Locations on the failure surface within the (a) σ11- σ22 and (b) σ22- τ12 planes where the interaction F122 and F2212, respectively, are evaluated. λ1 - 4: Slopes at the four axes intersections. μ2212: Slope of the failure surface at τ12=0. Xt, Xc, Yt, and Yc: Tensile (t) and compressive (c) strengths in the longitudinal (X) and transverse (Y) directions. S: Planar shear strength.

An improved strength tensor-based failure criterion with stress interactions (fig2)

We tested the model by comparing it with other models and experimental data for unidirectional fiber-reinforced polymer materials, as well as with experimental data for an anisotropic paperboard and a two-ply plain weave glass-fiber-reinforced polymer laminate. For example, we analyzed the failure of unidirectional composites in the σ11−σ22 and σ22−τ12 stress planes using our model, and compared it with first World Wide Failure Exercise (WWFE-I) experiments performed with glass-fiber-reinforced epoxy composites. Figure 3 compares the data within the σ11−σ22 plane to the present model using a slope λ41122=0.041. Figure 4 presents the σ22−τ12 plane data with a parameter μ2212=−0.77(i.e., the slope of the failure surface at tau12 = 0). The model is also compared with the Gol'denblat–Kopnov and Cuntze criteria.


Figure 3.

Comparing the present model using λ41122=0.041with the first World Wide Failure Exercise (WWFE-I) experimental data.

An improved strength tensor-based failure criterion with stress interactions (fig 3)

Figure 4.

Comparing the present model using μ2212=- 0.77 with a biaxial failure stress envelope under transverse stress and shear stress loading data from WWFE-I and with the Cuntze model.

An improved strength tensor-based failure criterion with stress interactions (fig 4)

To test the present model with an anisotropic material with a fiber orientation distribution, we carried out experiments performed on paperboard by Suhling et al. Figure 5 compares our model to the strength data within the σ11−σ22 stress plane at four different shear stress levels. A very good match between model and experiments was achieved.

Figure 5.

Comparing the present model with biaxial in-plane strength results for paperboard experimental results using λ41122=- 0.21, μ1112=0.25, and μ2212=0.20. (a) Failure surface when τ12=0. (b) Failure surface when τ12=6.9MPa. (c) Failure surface when τ12=10.3MPa. (d) Failure surface when τ12=15.9MPa.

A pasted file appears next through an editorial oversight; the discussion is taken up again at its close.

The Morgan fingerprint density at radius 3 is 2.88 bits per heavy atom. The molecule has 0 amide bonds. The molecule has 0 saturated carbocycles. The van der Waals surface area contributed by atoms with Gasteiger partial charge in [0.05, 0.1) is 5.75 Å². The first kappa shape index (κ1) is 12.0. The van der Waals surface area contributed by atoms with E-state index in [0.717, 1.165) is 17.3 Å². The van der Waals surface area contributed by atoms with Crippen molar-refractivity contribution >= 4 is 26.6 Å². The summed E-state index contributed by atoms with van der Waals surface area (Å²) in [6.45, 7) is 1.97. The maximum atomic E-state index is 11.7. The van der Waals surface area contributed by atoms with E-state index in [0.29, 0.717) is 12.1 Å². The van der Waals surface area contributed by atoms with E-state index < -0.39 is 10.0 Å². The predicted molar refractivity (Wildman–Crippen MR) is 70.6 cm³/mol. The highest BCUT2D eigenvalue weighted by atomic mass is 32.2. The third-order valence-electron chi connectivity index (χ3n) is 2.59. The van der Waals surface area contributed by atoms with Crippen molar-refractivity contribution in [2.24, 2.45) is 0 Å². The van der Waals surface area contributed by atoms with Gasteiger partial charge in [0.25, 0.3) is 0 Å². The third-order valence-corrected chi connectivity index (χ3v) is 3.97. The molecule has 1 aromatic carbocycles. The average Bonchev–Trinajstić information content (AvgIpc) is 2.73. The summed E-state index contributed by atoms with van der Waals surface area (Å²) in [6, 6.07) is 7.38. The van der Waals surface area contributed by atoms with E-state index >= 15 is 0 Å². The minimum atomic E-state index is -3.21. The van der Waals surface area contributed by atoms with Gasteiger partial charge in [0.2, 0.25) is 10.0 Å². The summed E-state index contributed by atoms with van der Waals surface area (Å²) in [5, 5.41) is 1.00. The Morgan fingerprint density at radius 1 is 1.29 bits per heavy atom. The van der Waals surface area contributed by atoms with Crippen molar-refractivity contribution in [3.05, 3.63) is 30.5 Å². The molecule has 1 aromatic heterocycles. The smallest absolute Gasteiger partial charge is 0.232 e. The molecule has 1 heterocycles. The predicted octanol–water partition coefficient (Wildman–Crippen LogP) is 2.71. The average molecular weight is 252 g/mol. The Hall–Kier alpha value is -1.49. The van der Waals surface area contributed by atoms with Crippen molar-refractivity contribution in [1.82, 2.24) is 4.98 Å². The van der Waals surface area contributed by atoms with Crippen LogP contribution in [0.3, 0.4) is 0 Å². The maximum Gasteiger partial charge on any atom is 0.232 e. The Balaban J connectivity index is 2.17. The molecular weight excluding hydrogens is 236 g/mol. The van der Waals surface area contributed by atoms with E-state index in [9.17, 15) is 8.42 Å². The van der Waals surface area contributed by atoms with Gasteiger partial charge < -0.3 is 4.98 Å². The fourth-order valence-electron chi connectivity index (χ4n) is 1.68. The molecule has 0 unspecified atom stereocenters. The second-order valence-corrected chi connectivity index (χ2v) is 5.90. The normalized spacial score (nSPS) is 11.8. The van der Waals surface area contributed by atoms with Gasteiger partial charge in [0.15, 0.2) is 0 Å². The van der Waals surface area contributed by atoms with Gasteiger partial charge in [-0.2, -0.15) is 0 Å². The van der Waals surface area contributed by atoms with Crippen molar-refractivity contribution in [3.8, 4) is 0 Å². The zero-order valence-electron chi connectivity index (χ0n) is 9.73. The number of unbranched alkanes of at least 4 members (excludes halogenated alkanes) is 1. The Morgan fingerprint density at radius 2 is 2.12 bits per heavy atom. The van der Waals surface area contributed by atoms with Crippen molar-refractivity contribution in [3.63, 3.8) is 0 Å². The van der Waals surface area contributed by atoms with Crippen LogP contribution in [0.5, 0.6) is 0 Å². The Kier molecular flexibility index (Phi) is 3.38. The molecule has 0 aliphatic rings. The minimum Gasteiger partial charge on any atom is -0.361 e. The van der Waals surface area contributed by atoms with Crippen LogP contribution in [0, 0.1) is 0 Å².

An improved strength tensor-based failure criterion with stress interactions (fig5)

We validated our model against failure data from woven fabric composite materials using experiments by Gol'denblat and Kopnov. The present model fits the data used in the Gol'denblat and Kopnov paper very well, as shown in Figure 6. Indeed, there is sufficient data available to evaluate F1122 at three locations within the experimental data, resulting in the same interaction strength tensor component.


Figure 6.

Comparing the present model with biaxial in-plane strength results for a weave glass-fiber-reinforced polymer (GFRP) laminate, with either λ11122=- 2.82, λ21122=- 0.38, or λ41122=0.38, which all give F1122=1.8×10- 8(MPa)-1.

An improved strength tensor-based failure criterion with stress interactions (fig 6)

In summary, we have developed a new mathematically based failure criterion that is flexible enough to allow modeling of any anisotropic material. The model can easily be implemented into any finite element software to analyze results. We are currently testing the model with additive manufactured parts and plan to use it with sheet molding compound plates with various degrees of fiber orientation distribution.

Authors

Tim A. Osswald
University of Wisconsin-Madison

Tim A. Osswald is a professor of mechanical engineering at the University of Wisconsin-Madison, where he co-directs the Polymer Engineering Center. He is also an honorary professor at Friedrich Alexander University in Erlangen, Germany, and at the National University of Colombia, Bogotá.

Paul V. Osswald
Technical University of Munich

Paul V. Osswald received his BSc in composite materials engineering at Winona State University, Minnesota, and is currently pursuing his MSc in mechanical engineering at the Technical University of Munich.

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DOI:  10.2417/spepro.006867